How does a complex organism with a large number of different cells develop from a single cell? What are the common ancestors of the individual cells and how are they related to each other? What are the signals that drive the differentiation of these cells? To address these questions, the Allen Discovery Center for Lineage Tracing was launched in 2017.
The research center, funded by the Paul G. Allen Frontiers Group, is led by researchers at the University of Washington School of Medicine, the California Institute of Technology, and Prof. Alex Schier from the Biozentrum, University of Basel. After an initial four-year funding period, the researchers will now receive a research grant of the equivalent of about nine million Swiss francs for another four years.
From a single cell to a complex body
The origin of each of us is a fertilized egg cell. It gives rise to trillions of specialized cells that form functional tissues and organs. It has been a major challenge to determine how cells acquire their identity, are related to each other through lineage, and how genes and environment regulate this process.
Over the past four years, the researchers at the Allen Discovery Center for Lineage Tracing have developed novel technologies based on modern gene editing tools to trace cells as they divide, move and differentiate during an organism's development. In the upcoming funding period, the scientists will use these technologies to reconstruct developmental pathways in zebrafish and mice, and to generate lineage trees spanning from the fertilized egg cell to a wide variety of highly specialized cell types.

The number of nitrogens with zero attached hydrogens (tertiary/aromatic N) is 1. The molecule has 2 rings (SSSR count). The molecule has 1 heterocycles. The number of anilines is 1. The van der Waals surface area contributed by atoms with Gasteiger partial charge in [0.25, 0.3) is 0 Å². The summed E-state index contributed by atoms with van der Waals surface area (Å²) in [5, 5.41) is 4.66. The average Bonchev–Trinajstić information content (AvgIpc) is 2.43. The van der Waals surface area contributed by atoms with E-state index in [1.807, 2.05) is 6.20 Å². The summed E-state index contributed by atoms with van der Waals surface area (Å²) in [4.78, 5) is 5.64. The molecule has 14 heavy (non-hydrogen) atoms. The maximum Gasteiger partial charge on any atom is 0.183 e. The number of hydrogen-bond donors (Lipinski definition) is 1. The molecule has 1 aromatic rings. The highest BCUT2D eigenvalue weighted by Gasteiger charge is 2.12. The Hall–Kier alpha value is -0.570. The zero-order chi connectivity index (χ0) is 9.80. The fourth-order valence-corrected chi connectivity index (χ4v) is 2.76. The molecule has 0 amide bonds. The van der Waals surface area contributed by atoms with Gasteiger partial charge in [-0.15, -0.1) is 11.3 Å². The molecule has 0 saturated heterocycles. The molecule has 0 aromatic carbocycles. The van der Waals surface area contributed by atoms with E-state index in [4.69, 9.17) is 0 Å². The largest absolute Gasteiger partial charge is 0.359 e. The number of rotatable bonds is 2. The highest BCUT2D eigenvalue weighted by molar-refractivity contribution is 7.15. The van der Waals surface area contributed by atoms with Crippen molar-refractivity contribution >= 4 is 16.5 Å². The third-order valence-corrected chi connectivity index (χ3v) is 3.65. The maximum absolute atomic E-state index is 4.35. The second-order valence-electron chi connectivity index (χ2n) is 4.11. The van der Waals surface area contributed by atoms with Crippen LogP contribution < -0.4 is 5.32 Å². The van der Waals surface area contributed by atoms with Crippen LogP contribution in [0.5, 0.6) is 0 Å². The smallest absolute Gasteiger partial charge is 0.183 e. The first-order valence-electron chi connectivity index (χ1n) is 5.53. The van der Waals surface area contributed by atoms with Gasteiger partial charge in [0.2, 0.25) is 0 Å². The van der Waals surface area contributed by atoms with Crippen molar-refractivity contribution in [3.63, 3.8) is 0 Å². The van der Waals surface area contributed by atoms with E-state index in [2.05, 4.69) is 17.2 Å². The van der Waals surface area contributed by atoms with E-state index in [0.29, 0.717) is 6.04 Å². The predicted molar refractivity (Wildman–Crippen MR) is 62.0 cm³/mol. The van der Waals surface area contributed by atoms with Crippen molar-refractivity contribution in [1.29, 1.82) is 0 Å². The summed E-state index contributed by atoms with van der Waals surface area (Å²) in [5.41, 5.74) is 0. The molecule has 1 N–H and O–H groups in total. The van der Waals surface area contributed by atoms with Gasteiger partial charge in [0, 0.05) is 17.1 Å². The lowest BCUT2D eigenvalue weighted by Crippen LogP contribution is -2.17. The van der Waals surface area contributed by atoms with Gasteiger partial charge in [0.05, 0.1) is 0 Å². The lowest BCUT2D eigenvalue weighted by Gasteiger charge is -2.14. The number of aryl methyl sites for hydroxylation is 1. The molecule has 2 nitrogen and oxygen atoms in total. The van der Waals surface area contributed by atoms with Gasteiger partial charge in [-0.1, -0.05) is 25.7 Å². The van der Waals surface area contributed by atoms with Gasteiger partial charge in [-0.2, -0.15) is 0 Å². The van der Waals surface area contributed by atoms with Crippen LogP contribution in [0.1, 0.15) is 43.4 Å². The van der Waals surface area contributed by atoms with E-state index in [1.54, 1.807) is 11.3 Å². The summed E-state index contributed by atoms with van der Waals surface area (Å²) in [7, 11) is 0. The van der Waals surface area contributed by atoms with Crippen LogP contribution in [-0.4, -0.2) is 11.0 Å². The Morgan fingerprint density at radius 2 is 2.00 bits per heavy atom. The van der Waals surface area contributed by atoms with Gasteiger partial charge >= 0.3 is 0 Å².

The Paul G. Allen Frontiers Group
The Paul G. Allen Frontiers Group's mission is to fund pioneers with promising ideas. Through continuous dialogue with scientists across the world, the Paul G. Allen Frontiers Group seeks opportunities to expand the boundaries of knowledge and solve important problems. Funding programs include the Allen Discovery Centers at partner institutions. The Paul G. Allen Frontiers Group was founded in 2016 by philanthropist and visionary Paul G. Allen and is a division of the Allen Institute, an independent medical research organization.
Contact: Communications, Katrin Bühler